Nigeria: Oil War Being Lost By The Government

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July 3, 2009: Leaders of most of the Niger Delta rebels have agreed to discuss with the government how the most recent amnesty offer will be implemented. The government also offered to release MEND leader Henry Okah, if he accepts the amnesty. Previously, the government had refused MEND demands that Okah be released. MEND, however, refuses to participate in an amnesty deal without also taking care of the needs of the Niger Delta population, who live in poverty and pollution amidst all the oil wealth. The government says the amnesty will run from August 4 to October 6. During that time, the government and rebels can negotiate the precise terms of the deal, and take or reject it.

Some rebel groups were quick to accept the amnesty, but MEND is holding out for a larger agreement. This has split the Ijaw tribes, who are a majority group in the Delta. Many Ijaw want to accept the amnesty in order to stop all the violence, but many in MEND will only settle for more oil money, not more empty promises.

Oil production is down by over a million barrels a day, because of MEND attacks on pipelines, and now two Nigerian oil refineries have shut down because their supply of oil has been halted by a MEND attack. The government cannot guard all the pipelines, because there are so many of them.

June 26, 2009: World oil prices rose to over $71 a barrel because of increased attacks on Nigerian oil facilities in the Niger Delta.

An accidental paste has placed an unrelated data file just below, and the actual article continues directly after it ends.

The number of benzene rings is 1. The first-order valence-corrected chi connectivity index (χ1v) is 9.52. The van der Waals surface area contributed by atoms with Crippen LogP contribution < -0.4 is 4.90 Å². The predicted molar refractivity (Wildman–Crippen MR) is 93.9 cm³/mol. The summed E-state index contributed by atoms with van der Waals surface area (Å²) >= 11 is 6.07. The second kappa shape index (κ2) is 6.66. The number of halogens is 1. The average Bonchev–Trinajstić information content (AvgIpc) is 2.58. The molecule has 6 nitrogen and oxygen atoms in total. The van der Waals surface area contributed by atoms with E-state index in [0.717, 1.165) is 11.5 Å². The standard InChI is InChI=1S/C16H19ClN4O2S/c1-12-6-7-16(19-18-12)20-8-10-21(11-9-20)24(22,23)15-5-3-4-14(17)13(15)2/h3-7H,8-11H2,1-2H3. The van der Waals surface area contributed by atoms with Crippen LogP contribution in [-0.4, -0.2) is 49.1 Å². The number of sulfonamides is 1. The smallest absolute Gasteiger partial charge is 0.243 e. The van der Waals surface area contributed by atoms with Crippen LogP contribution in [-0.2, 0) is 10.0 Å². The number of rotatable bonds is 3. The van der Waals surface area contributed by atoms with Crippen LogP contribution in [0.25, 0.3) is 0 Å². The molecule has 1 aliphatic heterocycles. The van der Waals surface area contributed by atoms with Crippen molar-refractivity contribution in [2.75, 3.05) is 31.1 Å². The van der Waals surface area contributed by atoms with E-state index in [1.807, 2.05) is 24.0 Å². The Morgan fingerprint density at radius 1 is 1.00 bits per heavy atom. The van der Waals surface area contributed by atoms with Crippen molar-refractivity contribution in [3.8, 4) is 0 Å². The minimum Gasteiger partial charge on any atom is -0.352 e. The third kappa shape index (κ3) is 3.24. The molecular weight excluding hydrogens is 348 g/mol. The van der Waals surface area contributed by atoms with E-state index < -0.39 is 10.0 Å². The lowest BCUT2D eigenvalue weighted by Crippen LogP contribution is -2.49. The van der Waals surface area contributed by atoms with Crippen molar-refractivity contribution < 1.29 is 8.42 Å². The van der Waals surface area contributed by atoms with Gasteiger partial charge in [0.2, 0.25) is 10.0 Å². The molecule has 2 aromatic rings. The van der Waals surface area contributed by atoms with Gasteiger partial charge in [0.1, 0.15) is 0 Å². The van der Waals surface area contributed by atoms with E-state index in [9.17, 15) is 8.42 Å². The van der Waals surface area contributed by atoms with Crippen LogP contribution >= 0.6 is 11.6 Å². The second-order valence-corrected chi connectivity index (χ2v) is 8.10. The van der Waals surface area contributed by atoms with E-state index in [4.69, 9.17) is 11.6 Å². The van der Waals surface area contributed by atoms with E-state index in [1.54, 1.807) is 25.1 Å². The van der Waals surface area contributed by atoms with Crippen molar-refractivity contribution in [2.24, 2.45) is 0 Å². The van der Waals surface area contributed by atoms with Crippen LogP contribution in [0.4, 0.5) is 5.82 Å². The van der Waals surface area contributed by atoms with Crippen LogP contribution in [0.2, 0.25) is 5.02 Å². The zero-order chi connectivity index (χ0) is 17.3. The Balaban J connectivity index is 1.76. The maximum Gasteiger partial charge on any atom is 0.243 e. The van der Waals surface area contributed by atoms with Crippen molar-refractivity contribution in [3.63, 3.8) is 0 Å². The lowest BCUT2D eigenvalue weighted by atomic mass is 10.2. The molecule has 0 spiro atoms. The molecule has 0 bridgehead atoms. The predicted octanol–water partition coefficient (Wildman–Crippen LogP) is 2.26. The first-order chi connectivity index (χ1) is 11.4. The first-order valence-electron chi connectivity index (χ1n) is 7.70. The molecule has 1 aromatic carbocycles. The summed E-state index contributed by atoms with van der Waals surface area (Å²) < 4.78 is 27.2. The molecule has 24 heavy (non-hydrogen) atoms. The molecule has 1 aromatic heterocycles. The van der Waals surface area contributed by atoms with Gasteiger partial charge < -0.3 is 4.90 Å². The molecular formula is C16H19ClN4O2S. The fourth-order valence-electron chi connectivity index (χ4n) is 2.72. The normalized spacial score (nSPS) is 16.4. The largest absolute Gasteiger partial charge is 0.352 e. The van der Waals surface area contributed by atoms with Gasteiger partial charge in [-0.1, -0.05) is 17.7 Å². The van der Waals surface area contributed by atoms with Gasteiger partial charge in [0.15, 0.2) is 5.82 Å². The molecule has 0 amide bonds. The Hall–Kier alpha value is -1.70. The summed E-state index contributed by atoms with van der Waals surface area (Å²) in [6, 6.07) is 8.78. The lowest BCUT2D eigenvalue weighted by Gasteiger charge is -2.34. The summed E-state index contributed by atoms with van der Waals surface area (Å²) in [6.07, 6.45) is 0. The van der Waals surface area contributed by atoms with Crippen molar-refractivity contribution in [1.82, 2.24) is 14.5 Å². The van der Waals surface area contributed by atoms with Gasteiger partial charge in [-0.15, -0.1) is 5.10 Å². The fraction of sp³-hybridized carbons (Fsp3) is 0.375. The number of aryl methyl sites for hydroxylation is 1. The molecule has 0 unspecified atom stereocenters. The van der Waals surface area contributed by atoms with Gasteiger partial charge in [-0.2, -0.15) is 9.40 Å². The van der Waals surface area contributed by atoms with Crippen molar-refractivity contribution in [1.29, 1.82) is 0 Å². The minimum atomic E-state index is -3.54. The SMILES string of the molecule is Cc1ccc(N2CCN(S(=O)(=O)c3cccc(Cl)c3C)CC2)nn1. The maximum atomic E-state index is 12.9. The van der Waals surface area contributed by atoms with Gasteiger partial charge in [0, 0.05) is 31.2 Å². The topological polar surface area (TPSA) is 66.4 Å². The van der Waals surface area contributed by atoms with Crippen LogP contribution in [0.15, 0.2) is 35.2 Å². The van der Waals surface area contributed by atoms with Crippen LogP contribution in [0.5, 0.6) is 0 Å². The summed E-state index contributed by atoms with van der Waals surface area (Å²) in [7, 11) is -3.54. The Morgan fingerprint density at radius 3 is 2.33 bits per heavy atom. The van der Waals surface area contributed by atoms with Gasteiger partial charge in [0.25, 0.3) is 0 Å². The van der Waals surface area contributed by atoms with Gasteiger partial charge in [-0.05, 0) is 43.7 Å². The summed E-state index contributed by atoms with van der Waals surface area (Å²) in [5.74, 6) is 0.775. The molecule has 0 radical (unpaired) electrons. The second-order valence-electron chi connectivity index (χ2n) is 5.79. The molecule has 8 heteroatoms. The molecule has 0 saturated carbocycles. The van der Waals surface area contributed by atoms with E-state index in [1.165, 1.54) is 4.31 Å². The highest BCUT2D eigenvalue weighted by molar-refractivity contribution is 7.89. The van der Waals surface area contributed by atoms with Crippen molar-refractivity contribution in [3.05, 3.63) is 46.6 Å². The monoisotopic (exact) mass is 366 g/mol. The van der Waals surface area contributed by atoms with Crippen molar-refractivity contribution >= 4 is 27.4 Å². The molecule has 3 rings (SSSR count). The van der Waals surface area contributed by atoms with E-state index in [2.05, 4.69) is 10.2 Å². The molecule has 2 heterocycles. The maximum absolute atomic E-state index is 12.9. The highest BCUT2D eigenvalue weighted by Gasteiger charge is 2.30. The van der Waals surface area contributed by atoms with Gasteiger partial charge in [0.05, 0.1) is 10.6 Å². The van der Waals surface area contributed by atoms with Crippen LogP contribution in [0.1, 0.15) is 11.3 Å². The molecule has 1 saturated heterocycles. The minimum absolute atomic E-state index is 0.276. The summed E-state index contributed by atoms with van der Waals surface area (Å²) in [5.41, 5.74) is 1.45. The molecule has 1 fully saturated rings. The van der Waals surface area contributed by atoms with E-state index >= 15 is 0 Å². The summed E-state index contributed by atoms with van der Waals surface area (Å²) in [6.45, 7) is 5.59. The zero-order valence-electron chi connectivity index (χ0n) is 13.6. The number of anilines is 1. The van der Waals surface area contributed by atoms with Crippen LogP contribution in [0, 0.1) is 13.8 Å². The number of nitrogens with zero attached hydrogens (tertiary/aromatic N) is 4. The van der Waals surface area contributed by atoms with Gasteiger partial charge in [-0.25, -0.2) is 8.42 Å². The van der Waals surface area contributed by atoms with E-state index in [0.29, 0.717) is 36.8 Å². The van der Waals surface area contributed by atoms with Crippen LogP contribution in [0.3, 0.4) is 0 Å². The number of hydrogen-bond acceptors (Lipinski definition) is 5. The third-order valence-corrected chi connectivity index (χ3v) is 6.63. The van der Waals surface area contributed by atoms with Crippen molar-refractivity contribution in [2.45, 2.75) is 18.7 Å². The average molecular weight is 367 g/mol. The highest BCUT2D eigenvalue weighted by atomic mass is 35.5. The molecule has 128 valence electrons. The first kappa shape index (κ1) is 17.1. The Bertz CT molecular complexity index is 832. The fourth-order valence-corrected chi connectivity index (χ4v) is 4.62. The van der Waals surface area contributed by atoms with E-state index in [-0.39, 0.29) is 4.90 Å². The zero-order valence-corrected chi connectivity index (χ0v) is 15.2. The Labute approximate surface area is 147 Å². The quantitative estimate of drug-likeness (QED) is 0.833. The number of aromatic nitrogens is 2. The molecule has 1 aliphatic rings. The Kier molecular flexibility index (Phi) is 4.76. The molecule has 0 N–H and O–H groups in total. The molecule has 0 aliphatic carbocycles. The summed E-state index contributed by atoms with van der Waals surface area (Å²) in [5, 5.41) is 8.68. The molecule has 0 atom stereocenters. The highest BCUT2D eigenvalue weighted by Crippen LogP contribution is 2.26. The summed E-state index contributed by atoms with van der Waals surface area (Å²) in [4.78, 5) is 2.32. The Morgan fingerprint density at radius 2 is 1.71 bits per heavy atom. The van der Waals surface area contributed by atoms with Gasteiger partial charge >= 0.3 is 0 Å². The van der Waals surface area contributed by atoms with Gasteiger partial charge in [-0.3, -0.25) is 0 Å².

June 25, 2009: The government offered a new amnesty deal to Niger Delta rebels. Many rebels will not accept it. The reason is the way it is worded. For example; " The unconditional pardon granted pursuant to this proclamation shall extend to all persons presently being prosecuted for offences associated with militant activities" still allows people to be prosecuted for crimes not associated with "militant activities." Amnesty offers to Niger Delta rebels are often refused because some of those who came forward to accept the amnesty, were arrested anyway (either by corrupt cops, or because there were other crimes, outside the amnesty offer, that some rebels were wanted for.) Many of the current Delta rebels were, or still are, gangsters of long duration.

June 22, 2009:  Several hundred oil company workers have been evacuated from facilities threatened by MEND attack.

June 21, 2009: MEND claims three attacks on oil facilities, resulting in 185,000 barrels a day not getting shipped.

June 19, 2009: MEND claims another pipeline destroyed in the Niger Delta, along with the capture of seven soldiers they encountered.

 

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